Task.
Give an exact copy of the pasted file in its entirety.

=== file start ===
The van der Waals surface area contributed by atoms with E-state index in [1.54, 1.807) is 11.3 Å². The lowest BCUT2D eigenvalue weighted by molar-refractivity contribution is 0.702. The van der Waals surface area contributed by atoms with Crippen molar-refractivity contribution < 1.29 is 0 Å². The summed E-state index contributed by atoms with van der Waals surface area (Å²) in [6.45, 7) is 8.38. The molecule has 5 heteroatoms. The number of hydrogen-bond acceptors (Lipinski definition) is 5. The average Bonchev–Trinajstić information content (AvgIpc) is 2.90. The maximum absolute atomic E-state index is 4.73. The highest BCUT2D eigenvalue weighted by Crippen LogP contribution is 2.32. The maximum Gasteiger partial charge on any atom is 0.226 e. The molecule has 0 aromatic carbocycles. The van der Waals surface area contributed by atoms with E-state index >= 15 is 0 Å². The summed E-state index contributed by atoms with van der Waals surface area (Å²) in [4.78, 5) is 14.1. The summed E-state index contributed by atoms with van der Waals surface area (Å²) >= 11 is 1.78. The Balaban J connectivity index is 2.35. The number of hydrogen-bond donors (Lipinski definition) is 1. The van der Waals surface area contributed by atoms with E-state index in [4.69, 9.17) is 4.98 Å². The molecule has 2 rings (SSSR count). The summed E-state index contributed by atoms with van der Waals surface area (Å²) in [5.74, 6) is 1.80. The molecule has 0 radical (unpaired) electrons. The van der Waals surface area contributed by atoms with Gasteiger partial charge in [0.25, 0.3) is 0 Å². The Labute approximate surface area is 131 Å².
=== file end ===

The van der Waals surface area contributed by atoms with E-state index in [1.54, 1.807) is 11.3 Å². The lowest BCUT2D eigenvalue weighted by molar-refractivity contribution is 0.702. The van der Waals surface area contributed by atoms with Crippen molar-refractivity contribution < 1.29 is 0 Å². The summed E-state index contributed by atoms with van der Waals surface area (Å²) in [6.45, 7) is 8.38. The molecule has 5 heteroatoms. The number of hydrogen-bond acceptors (Lipinski definition) is 5. The average Bonchev–Trinajstić information content (AvgIpc) is 2.90. The maximum absolute atomic E-state index is 4.73. The highest BCUT2D eigenvalue weighted by Crippen LogP contribution is 2.32. The maximum Gasteiger partial charge on any atom is 0.226 e. The molecule has 0 aromatic carbocycles. The van der Waals surface area contributed by atoms with E-state index >= 15 is 0 Å². The summed E-state index contributed by atoms with van der Waals surface area (Å²) in [4.78, 5) is 14.1. The summed E-state index contributed by atoms with van der Waals surface area (Å²) >= 11 is 1.78. The Balaban J connectivity index is 2.35. The number of hydrogen-bond donors (Lipinski definition) is 1. The van der Waals surface area contributed by atoms with E-state index in [4.69, 9.17) is 4.98 Å². The molecule has 2 rings (SSSR count). The summed E-state index contributed by atoms with van der Waals surface area (Å²) in [5.74, 6) is 1.80. The molecule has 0 radical (unpaired) electrons. The van der Waals surface area contributed by atoms with Gasteiger partial charge in [0.25, 0.3) is 0 Å². The Labute approximate surface area is 131 Å².